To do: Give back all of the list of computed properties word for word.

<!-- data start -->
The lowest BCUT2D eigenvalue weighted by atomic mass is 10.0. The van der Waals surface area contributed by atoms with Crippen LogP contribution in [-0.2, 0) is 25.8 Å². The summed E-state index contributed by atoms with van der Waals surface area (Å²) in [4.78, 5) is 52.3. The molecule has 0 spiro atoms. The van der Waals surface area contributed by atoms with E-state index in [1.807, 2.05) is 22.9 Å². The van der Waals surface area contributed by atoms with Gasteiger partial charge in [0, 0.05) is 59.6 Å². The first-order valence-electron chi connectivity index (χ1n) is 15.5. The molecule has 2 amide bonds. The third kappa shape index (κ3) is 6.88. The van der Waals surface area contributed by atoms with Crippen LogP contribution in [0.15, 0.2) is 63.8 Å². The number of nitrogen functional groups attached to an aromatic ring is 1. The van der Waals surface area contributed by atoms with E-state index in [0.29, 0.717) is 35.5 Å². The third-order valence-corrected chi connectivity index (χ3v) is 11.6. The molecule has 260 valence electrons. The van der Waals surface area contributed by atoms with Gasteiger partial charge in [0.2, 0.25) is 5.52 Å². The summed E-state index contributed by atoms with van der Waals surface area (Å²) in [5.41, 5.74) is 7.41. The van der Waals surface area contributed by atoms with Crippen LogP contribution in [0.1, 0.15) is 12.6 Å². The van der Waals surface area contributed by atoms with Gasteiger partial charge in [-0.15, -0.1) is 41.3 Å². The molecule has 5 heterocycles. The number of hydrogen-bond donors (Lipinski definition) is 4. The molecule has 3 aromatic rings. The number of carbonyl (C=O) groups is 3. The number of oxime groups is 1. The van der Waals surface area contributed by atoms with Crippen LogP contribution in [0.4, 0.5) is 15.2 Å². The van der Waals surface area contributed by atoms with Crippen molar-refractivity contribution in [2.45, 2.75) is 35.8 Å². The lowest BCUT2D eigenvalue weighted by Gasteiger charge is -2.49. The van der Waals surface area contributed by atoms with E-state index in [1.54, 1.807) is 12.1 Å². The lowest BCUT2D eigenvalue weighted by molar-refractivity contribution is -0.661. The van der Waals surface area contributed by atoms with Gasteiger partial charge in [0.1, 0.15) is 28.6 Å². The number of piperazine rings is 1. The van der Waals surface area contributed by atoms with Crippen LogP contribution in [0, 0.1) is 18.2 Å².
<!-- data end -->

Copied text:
The lowest BCUT2D eigenvalue weighted by atomic mass is 10.0. The van der Waals surface area contributed by atoms with Crippen LogP contribution in [-0.2, 0) is 25.8 Å². The summed E-state index contributed by atoms with van der Waals surface area (Å²) in [4.78, 5) is 52.3. The molecule has 0 spiro atoms. The van der Waals surface area contributed by atoms with E-state index in [1.807, 2.05) is 22.9 Å². The van der Waals surface area contributed by atoms with Gasteiger partial charge in [0, 0.05) is 59.6 Å². The first-order valence-electron chi connectivity index (χ1n) is 15.5. The molecule has 2 amide bonds. The third kappa shape index (κ3) is 6.88. The van der Waals surface area contributed by atoms with Crippen LogP contribution in [0.15, 0.2) is 63.8 Å². The number of nitrogen functional groups attached to an aromatic ring is 1. The van der Waals surface area contributed by atoms with E-state index in [0.29, 0.717) is 35.5 Å². The third-order valence-corrected chi connectivity index (χ3v) is 11.6. The molecule has 260 valence electrons. The van der Waals surface area contributed by atoms with Gasteiger partial charge in [0.2, 0.25) is 5.52 Å². The summed E-state index contributed by atoms with van der Waals surface area (Å²) in [5.41, 5.74) is 7.41. The van der Waals surface area contributed by atoms with Crippen LogP contribution in [0.1, 0.15) is 12.6 Å². The van der Waals surface area contributed by atoms with Gasteiger partial charge in [-0.15, -0.1) is 41.3 Å². The molecule has 5 heterocycles. The number of hydrogen-bond donors (Lipinski definition) is 4. The molecule has 3 aromatic rings. The number of carbonyl (C=O) groups is 3. The number of oxime groups is 1. The van der Waals surface area contributed by atoms with Crippen LogP contribution in [0.4, 0.5) is 15.2 Å². The van der Waals surface area contributed by atoms with Crippen molar-refractivity contribution in [2.45, 2.75) is 35.8 Å². The lowest BCUT2D eigenvalue weighted by Gasteiger charge is -2.49. The van der Waals surface area contributed by atoms with E-state index in [1.54, 1.807) is 12.1 Å². The lowest BCUT2D eigenvalue weighted by molar-refractivity contribution is -0.661. The van der Waals surface area contributed by atoms with Gasteiger partial charge in [0.1, 0.15) is 28.6 Å². The number of piperazine rings is 1. The van der Waals surface area contributed by atoms with Crippen LogP contribution in [0, 0.1) is 18.2 Å².